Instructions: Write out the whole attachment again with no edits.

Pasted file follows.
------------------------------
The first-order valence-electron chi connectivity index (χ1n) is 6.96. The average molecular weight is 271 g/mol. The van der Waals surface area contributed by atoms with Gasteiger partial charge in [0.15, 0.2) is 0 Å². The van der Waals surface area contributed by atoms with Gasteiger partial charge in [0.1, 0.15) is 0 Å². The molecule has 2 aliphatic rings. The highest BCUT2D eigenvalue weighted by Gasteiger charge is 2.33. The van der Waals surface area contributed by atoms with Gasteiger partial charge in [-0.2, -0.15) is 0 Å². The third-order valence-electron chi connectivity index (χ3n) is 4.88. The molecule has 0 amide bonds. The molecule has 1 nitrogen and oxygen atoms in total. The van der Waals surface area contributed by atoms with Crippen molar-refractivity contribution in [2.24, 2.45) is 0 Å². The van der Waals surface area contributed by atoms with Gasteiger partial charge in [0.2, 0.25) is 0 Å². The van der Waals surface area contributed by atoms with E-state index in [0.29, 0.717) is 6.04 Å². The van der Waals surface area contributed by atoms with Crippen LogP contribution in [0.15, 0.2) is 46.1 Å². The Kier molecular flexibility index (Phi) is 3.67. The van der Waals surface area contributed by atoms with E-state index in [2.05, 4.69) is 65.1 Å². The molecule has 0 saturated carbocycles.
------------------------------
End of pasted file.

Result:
The first-order valence-electron chi connectivity index (χ1n) is 6.96. The average molecular weight is 271 g/mol. The van der Waals surface area contributed by atoms with Gasteiger partial charge in [0.15, 0.2) is 0 Å². The van der Waals surface area contributed by atoms with Gasteiger partial charge in [0.1, 0.15) is 0 Å². The molecule has 2 aliphatic rings. The highest BCUT2D eigenvalue weighted by Gasteiger charge is 2.33. The van der Waals surface area contributed by atoms with Gasteiger partial charge in [-0.2, -0.15) is 0 Å². The third-order valence-electron chi connectivity index (χ3n) is 4.88. The molecule has 0 amide bonds. The molecule has 1 nitrogen and oxygen atoms in total. The van der Waals surface area contributed by atoms with Crippen molar-refractivity contribution in [2.24, 2.45) is 0 Å². The van der Waals surface area contributed by atoms with Gasteiger partial charge in [0.2, 0.25) is 0 Å². The van der Waals surface area contributed by atoms with E-state index in [0.29, 0.717) is 6.04 Å². The van der Waals surface area contributed by atoms with Crippen LogP contribution in [0.15, 0.2) is 46.1 Å². The Kier molecular flexibility index (Phi) is 3.67. The van der Waals surface area contributed by atoms with E-state index in [2.05, 4.69) is 65.1 Å². The molecule has 0 saturated carbocycles.